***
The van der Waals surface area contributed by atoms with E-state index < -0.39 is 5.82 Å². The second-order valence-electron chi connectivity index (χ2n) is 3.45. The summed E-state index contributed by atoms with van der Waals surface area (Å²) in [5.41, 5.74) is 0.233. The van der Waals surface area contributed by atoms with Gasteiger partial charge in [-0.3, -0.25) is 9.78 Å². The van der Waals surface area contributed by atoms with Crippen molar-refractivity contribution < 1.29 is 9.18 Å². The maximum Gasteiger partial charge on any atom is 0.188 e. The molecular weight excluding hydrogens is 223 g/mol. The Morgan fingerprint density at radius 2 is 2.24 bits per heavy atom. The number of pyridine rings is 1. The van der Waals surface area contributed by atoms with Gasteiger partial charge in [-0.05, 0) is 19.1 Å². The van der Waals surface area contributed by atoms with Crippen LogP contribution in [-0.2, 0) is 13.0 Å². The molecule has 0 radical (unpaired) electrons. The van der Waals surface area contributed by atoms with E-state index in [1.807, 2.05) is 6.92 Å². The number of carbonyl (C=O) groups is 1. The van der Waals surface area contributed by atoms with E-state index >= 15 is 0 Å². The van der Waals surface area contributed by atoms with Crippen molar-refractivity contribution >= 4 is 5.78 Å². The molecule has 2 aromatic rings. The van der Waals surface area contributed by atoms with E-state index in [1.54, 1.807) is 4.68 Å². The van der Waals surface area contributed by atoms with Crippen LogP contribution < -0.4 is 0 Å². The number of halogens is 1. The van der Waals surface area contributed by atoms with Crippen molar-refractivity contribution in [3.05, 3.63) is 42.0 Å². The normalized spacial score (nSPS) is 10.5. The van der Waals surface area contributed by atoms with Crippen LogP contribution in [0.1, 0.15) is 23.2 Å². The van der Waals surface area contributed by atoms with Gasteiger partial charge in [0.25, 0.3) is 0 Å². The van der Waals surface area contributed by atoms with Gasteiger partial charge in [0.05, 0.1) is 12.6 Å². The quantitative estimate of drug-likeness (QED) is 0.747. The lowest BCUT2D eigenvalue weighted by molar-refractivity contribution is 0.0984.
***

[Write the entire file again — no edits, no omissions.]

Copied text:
The van der Waals surface area contributed by atoms with E-state index < -0.39 is 5.82 Å². The second-order valence-electron chi connectivity index (χ2n) is 3.45. The summed E-state index contributed by atoms with van der Waals surface area (Å²) in [5.41, 5.74) is 0.233. The van der Waals surface area contributed by atoms with Gasteiger partial charge in [-0.3, -0.25) is 9.78 Å². The van der Waals surface area contributed by atoms with Crippen molar-refractivity contribution < 1.29 is 9.18 Å². The maximum Gasteiger partial charge on any atom is 0.188 e. The molecular weight excluding hydrogens is 223 g/mol. The Morgan fingerprint density at radius 2 is 2.24 bits per heavy atom. The number of pyridine rings is 1. The van der Waals surface area contributed by atoms with Gasteiger partial charge in [-0.05, 0) is 19.1 Å². The van der Waals surface area contributed by atoms with Crippen LogP contribution in [-0.2, 0) is 13.0 Å². The molecule has 0 radical (unpaired) electrons. The van der Waals surface area contributed by atoms with E-state index in [1.807, 2.05) is 6.92 Å². The number of carbonyl (C=O) groups is 1. The van der Waals surface area contributed by atoms with E-state index >= 15 is 0 Å². The van der Waals surface area contributed by atoms with Crippen molar-refractivity contribution >= 4 is 5.78 Å². The molecule has 2 aromatic rings. The van der Waals surface area contributed by atoms with E-state index in [1.54, 1.807) is 4.68 Å². The van der Waals surface area contributed by atoms with Crippen LogP contribution < -0.4 is 0 Å². The number of halogens is 1. The van der Waals surface area contributed by atoms with Crippen molar-refractivity contribution in [3.05, 3.63) is 42.0 Å². The normalized spacial score (nSPS) is 10.5. The van der Waals surface area contributed by atoms with Crippen LogP contribution in [0.1, 0.15) is 23.2 Å². The van der Waals surface area contributed by atoms with Gasteiger partial charge in [0.25, 0.3) is 0 Å². The van der Waals surface area contributed by atoms with Gasteiger partial charge in [0.05, 0.1) is 12.6 Å². The quantitative estimate of drug-likeness (QED) is 0.747. The lowest BCUT2D eigenvalue weighted by molar-refractivity contribution is 0.0984.